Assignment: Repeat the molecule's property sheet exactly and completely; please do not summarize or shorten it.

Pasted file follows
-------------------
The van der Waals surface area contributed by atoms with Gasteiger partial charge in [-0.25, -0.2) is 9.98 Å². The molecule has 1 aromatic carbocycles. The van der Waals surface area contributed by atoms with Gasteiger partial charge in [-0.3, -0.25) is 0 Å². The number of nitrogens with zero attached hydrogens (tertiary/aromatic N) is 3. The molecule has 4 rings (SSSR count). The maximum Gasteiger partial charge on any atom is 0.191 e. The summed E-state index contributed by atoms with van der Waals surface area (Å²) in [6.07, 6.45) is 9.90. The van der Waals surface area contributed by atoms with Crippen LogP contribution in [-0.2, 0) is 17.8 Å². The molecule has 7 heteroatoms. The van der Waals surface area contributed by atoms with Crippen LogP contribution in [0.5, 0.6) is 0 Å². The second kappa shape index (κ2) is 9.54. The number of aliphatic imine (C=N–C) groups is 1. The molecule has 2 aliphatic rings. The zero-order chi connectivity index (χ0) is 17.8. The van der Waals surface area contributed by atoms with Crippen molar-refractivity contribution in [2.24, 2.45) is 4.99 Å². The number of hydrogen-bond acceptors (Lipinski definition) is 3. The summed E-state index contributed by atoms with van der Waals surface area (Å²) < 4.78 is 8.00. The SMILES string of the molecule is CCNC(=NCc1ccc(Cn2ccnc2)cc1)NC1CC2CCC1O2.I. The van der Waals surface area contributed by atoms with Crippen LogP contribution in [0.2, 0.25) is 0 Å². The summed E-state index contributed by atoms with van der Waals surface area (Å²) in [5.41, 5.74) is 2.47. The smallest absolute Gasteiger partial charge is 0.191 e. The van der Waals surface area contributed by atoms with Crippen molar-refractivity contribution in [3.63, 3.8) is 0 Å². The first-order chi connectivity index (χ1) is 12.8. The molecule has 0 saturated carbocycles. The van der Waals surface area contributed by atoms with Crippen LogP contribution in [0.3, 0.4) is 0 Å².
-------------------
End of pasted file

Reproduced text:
The van der Waals surface area contributed by atoms with Gasteiger partial charge in [-0.25, -0.2) is 9.98 Å². The molecule has 1 aromatic carbocycles. The van der Waals surface area contributed by atoms with Gasteiger partial charge in [-0.3, -0.25) is 0 Å². The number of nitrogens with zero attached hydrogens (tertiary/aromatic N) is 3. The molecule has 4 rings (SSSR count). The maximum Gasteiger partial charge on any atom is 0.191 e. The summed E-state index contributed by atoms with van der Waals surface area (Å²) in [6.07, 6.45) is 9.90. The van der Waals surface area contributed by atoms with Crippen LogP contribution in [-0.2, 0) is 17.8 Å². The molecule has 7 heteroatoms. The van der Waals surface area contributed by atoms with Crippen LogP contribution in [0.5, 0.6) is 0 Å². The second kappa shape index (κ2) is 9.54. The number of aliphatic imine (C=N–C) groups is 1. The molecule has 2 aliphatic rings. The zero-order chi connectivity index (χ0) is 17.8. The van der Waals surface area contributed by atoms with Crippen molar-refractivity contribution in [2.24, 2.45) is 4.99 Å². The number of hydrogen-bond acceptors (Lipinski definition) is 3. The summed E-state index contributed by atoms with van der Waals surface area (Å²) < 4.78 is 8.00. The SMILES string of the molecule is CCNC(=NCc1ccc(Cn2ccnc2)cc1)NC1CC2CCC1O2.I. The van der Waals surface area contributed by atoms with Crippen LogP contribution in [0.2, 0.25) is 0 Å². The summed E-state index contributed by atoms with van der Waals surface area (Å²) in [5.41, 5.74) is 2.47. The smallest absolute Gasteiger partial charge is 0.191 e. The van der Waals surface area contributed by atoms with Crippen molar-refractivity contribution in [3.63, 3.8) is 0 Å². The first-order chi connectivity index (χ1) is 12.8. The molecule has 0 saturated carbocycles. The van der Waals surface area contributed by atoms with Crippen LogP contribution in [0.3, 0.4) is 0 Å².